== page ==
Picture this in your mind: according to a new survey by global consulting firm Accenture, companies that create a “stew” combining different digital technologies – including interactive marketing, analytics, mobility and cloud – may experience more and faster business success than companies implementing such systems one at a time.
Here’s the thinking behind all of this: In Accenture’s Growing the Digital Business: Accenture Mobility Research 2015, roughly seven out of 10 of the 1,925 senior decision-makers for digital strategy and technologies said that digital technologies offer “greater potential for transformation” when implemented together, rather than in isolation or one at a time.
[FYI: those 1,925 folks were spread out over 15 countries and nine industries, with over 85% percent of them posting revenues of more than $1 billion.]
When asked to select which benefits are being realized today or were expected from implementations combining digital technologies, Accenture said its survey respondents typically selected four per person, with the ones offering the “highest benefits” including:
- Creation of new revenue opportunities (48%)
- Faster time to market for product/services (46%)
- Increased customer engagement (46%)
- Enabling of rapid responses to customer demands (45%)
- Enabling penetration of new markets (45%)
“The benefits of digital technology are not just being talked about anymore, but are being put into action as organizations are reshaping themselves to take advantage,” noted Jim Bailey, global managing director for Accenture’s mobility practice.
“A vast majority of respondents (87%) said their business had made significant in-roads in using digital technologies over the past year – to grow their customer base and/or to enhance their overall enterprise efficiency – but acknowledged there is still some way to go,” he added. “The survey results do suggest some clarity is needed regarding responsibility for strategy definition and digital decision-making, as we saw overall control of both shared between central teams and individual business functions.”
To that end, some 80% of those polled said they are “confident” that their enterprise maintains “one holistic strategy” for becoming a digital business, and the same percentage indicated that the role of a chief digital officer exists in their organization.
Yet 81% confirmed having separate teams owning different parts of digital strategy within each function, rather than across the enterprise. “It’s clear that enterprises are embracing digital technologies, but most organizations do not yet have a centralized team fully owning strategy, budget and implementation of digital technologies,” Bailey noted.
So why is any of this important to trucking? Well, as you can guess, much of this “digital activity” is being driven by mobile communication needs – by the smartphones and tablets that are becoming ubiquitous tools for drivers and motor carriers alike.
For example, when asked what digital technology these companies had already successfully adopted, mobility ranked highest at 65% – a reflection of the fact it has been implemented as a priority for some time, Accenture noted.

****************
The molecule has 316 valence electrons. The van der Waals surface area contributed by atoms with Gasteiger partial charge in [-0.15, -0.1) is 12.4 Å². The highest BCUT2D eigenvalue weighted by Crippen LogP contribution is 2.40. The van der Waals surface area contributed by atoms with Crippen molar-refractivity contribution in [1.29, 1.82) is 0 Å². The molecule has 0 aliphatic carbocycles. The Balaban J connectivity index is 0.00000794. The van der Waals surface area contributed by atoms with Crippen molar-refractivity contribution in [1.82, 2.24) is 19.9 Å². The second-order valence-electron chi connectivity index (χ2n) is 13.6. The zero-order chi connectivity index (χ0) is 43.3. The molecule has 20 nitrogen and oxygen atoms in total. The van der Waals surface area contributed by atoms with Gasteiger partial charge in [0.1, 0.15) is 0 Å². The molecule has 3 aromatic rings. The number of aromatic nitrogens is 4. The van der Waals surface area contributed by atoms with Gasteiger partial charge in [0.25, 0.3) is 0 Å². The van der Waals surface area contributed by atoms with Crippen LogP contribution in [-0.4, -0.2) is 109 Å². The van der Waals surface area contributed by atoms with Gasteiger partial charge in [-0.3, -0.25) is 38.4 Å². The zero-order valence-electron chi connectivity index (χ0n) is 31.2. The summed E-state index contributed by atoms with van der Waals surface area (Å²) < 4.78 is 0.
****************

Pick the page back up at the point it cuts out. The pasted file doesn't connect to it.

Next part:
To emphasize that finding, where “digital mobility” was a top two priority for 43% of respondents in Accenture’s 2014 survey, this year, mobility was the most critical digital technology for 18%.
In this year’s study, by contrast, analytics –a “top-two” priority for 27% of those polled in 2014 – got tapped as “the most critical priority” for 34% of respondents, with the cloud following closely at 30%.
Bailey said those findings demonstrate that – as asserted in last year’s report – mobility has been fueling the digital surge, and now that enterprises have successfully employed it, they are prioritizing the implementation of other digital technologies to achieve the strongest possible results for their customers and for their enterprises.
“The fact that analytics is such a priority for survey respondents reflects the understanding that digital businesses rely on data for generating insights and informing decision making across all business functions,” he explained.
“The use of data in this way can bring businesses closer to their customers – whether consumers or other enterprises – and enable better targeted offerings for a more loyal customer base,” Bailey noted. “In addition, cloud ranking as the second highest priority supports the notion that data should be collectible and accessible from anywhere, through the use of mobility tools.”
Yet – surprise, surprise –security remains a huge problem in the digital space.
Indeed, Accenture found security concerns cited by over half (51%) of the survey’s respondents as one of the most important challenges in digital technology implementations, and by a quarter as the biggest challenge faced by enterprises overall.
“Constant developments in technology mean new challenges arise all the time around how to optimize a connected workforce or manage consumer campaigns across omni-channel platforms,” Bailey emphasized.
“Enterprises must therefore not only focus on implementing the new technologies, but on keeping ones already in place fit for purpose,” he said. “To overcome the challenges of security, enterprises need to view digital technologies holistically, treating them as an extension of wider enterprise security on an ongoing basis.”
Security, security; the need is everywhere, all to prevent even a drop of data from being pinched.
It’s something trucking must keep in mind as it relies more and more upon such a digital “stew” to ensure safe on-time delivery of freight in the days ahead.